Other works operate by sensory saturation. A canvas by Donald Moffett has a virtual pelt of paint. Slender dollops of black oil paint create a dense, light-absorbing fur of pigment over the painting's surface. Created in 2001, the work still emits the pungent smell of oil paint. There is no way all that paint is dry yet, but you really want to pet it. James Turrell's signature luminosity emanates from Zarkov (1998), a TV screen-shaped opening in the wall. Pure and intense blue-tinged light shifts from green to turquoise to lavender, vibrating on the white wall like a tangible form. It's as if the light from your television has been put to a higher purpose. FYI: Sticking your head through the hole in the wall spoils the illusion.
Some works alter the museum's walls directly. Charles Ray's Rotating Circle (1988) looks like a circle incised into the Sheetrock until you realize that it's a separate entity, slowly rotating. Anish Kapoor's The Healing of St. Thomas (1989) is another plasterboard incision, but this time it appears as a gaping wound. The splayed slit exposes a chalky red color, triggering associations with the blood, meat and viscera encased by our own easily rent flesh. The wall suddenly feels like a living entity.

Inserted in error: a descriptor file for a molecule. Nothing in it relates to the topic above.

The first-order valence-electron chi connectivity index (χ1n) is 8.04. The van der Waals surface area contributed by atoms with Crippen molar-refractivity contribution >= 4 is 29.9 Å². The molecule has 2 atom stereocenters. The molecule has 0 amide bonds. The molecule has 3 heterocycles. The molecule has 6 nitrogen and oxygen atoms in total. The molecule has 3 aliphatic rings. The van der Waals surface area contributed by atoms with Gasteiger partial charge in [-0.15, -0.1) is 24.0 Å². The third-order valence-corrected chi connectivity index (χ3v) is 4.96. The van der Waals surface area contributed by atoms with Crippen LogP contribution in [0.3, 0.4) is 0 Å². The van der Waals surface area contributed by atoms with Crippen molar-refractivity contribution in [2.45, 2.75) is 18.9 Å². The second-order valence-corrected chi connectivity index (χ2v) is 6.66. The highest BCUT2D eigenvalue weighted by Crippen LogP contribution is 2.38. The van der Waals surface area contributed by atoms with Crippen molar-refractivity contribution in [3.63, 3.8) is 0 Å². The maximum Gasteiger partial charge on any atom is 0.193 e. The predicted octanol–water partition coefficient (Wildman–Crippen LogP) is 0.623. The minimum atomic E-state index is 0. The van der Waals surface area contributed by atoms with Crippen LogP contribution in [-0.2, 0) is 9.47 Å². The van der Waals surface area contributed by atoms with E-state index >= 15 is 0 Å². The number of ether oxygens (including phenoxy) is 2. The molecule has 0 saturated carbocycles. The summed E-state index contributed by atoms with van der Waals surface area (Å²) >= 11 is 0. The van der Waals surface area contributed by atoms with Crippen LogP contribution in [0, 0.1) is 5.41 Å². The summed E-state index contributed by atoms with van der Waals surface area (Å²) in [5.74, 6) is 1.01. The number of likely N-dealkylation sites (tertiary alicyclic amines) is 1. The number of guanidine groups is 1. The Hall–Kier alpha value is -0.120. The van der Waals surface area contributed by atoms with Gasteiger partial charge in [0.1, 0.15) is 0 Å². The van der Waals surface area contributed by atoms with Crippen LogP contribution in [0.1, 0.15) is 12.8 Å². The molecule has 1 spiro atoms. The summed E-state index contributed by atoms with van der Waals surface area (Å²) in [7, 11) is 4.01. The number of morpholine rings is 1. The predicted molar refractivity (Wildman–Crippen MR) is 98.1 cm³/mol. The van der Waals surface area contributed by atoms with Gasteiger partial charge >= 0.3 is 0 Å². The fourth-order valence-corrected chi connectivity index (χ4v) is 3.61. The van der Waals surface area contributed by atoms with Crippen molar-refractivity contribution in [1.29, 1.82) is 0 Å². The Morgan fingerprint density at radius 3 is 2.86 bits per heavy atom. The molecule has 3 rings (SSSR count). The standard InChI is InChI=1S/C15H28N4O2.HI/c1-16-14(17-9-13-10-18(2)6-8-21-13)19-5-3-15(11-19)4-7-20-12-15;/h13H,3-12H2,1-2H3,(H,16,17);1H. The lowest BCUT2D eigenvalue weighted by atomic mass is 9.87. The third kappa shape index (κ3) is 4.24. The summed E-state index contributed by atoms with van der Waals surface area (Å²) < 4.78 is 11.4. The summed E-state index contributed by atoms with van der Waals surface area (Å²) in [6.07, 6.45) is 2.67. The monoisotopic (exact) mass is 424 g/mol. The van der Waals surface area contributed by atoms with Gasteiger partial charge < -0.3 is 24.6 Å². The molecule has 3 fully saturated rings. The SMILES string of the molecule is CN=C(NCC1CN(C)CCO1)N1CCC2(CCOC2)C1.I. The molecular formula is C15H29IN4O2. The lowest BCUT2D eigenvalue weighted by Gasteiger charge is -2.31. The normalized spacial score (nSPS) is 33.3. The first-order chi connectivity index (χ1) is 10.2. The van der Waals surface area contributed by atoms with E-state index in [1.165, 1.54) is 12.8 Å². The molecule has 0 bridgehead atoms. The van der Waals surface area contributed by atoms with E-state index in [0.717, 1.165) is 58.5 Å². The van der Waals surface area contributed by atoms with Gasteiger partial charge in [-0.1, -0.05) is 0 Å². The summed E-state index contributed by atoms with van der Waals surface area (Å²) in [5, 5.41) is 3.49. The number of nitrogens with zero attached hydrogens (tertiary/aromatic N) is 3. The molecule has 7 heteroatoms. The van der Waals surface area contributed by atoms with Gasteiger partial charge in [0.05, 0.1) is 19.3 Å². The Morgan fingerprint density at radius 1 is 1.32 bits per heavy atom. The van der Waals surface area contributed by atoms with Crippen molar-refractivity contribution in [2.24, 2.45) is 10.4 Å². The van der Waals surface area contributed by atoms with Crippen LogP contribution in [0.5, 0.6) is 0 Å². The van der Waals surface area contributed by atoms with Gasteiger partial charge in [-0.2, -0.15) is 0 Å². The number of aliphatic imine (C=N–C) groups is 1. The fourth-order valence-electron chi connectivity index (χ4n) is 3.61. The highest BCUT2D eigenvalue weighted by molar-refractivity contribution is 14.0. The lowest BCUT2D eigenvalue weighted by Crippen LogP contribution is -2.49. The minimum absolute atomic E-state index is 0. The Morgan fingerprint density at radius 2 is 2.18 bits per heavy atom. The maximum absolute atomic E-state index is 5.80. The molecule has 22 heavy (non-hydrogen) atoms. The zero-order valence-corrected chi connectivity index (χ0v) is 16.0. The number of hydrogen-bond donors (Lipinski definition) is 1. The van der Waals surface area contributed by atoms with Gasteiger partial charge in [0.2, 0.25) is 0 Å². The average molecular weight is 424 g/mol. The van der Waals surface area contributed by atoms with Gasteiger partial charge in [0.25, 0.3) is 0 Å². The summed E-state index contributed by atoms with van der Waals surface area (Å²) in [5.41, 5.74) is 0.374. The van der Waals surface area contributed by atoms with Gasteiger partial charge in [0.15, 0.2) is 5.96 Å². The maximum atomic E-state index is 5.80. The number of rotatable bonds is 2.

The transience of life is the focus of Katharina Fritsch's porcelain skull. Translated as "Skull," the title, Totenkopf, literally means "dead head." In German, the word connotes a skull and crossbones. What we are viewing is a facsimile of a fragment from our own carcass. The skull is the most powerful skeletal remnant; it is the container of the matter that defines us. A femur simply wouldn't have the same effect.